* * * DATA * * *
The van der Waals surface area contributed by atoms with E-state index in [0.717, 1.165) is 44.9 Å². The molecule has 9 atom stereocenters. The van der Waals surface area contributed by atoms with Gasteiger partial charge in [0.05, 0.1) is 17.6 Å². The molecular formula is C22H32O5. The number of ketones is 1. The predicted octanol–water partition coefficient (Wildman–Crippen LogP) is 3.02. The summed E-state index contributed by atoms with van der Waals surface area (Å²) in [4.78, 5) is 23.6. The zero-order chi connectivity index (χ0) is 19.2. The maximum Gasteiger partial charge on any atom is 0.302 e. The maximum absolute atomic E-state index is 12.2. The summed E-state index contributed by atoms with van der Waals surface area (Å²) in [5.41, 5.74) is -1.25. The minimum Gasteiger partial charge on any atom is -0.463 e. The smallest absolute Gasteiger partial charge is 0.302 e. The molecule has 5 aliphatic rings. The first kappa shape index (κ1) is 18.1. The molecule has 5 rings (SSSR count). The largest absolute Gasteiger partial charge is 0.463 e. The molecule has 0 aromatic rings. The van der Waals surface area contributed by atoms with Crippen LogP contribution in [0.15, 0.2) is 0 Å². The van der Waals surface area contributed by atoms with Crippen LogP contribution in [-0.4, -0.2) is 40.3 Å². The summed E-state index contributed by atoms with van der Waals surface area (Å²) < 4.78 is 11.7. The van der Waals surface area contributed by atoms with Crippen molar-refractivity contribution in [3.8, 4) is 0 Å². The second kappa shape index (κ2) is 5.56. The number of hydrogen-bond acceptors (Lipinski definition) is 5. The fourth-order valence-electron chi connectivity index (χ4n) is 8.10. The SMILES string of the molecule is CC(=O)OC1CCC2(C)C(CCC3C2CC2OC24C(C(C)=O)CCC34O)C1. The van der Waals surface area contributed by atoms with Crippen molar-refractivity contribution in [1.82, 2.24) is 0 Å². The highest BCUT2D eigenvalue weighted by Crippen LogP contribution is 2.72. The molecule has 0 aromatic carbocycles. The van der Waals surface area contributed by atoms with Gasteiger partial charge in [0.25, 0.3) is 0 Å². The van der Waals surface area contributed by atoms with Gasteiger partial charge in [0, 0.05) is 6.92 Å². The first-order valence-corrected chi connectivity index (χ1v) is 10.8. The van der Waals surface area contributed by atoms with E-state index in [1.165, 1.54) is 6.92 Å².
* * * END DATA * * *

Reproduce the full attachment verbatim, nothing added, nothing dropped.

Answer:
The van der Waals surface area contributed by atoms with E-state index in [0.717, 1.165) is 44.9 Å². The molecule has 9 atom stereocenters. The van der Waals surface area contributed by atoms with Gasteiger partial charge in [0.05, 0.1) is 17.6 Å². The molecular formula is C22H32O5. The number of ketones is 1. The predicted octanol–water partition coefficient (Wildman–Crippen LogP) is 3.02. The summed E-state index contributed by atoms with van der Waals surface area (Å²) in [4.78, 5) is 23.6. The zero-order chi connectivity index (χ0) is 19.2. The maximum Gasteiger partial charge on any atom is 0.302 e. The maximum absolute atomic E-state index is 12.2. The summed E-state index contributed by atoms with van der Waals surface area (Å²) in [5.41, 5.74) is -1.25. The minimum Gasteiger partial charge on any atom is -0.463 e. The smallest absolute Gasteiger partial charge is 0.302 e. The molecule has 5 aliphatic rings. The first kappa shape index (κ1) is 18.1. The molecule has 5 rings (SSSR count). The largest absolute Gasteiger partial charge is 0.463 e. The molecule has 0 aromatic rings. The van der Waals surface area contributed by atoms with Crippen LogP contribution in [0.15, 0.2) is 0 Å². The van der Waals surface area contributed by atoms with Crippen LogP contribution in [-0.4, -0.2) is 40.3 Å². The summed E-state index contributed by atoms with van der Waals surface area (Å²) < 4.78 is 11.7. The van der Waals surface area contributed by atoms with Crippen molar-refractivity contribution in [3.8, 4) is 0 Å². The second kappa shape index (κ2) is 5.56. The number of hydrogen-bond acceptors (Lipinski definition) is 5. The fourth-order valence-electron chi connectivity index (χ4n) is 8.10. The SMILES string of the molecule is CC(=O)OC1CCC2(C)C(CCC3C2CC2OC24C(C(C)=O)CCC34O)C1. The van der Waals surface area contributed by atoms with Crippen molar-refractivity contribution in [1.82, 2.24) is 0 Å². The highest BCUT2D eigenvalue weighted by Crippen LogP contribution is 2.72. The molecule has 0 aromatic carbocycles. The van der Waals surface area contributed by atoms with Gasteiger partial charge in [0.25, 0.3) is 0 Å². The van der Waals surface area contributed by atoms with Gasteiger partial charge in [0, 0.05) is 6.92 Å². The first-order valence-corrected chi connectivity index (χ1v) is 10.8. The van der Waals surface area contributed by atoms with E-state index in [1.165, 1.54) is 6.92 Å².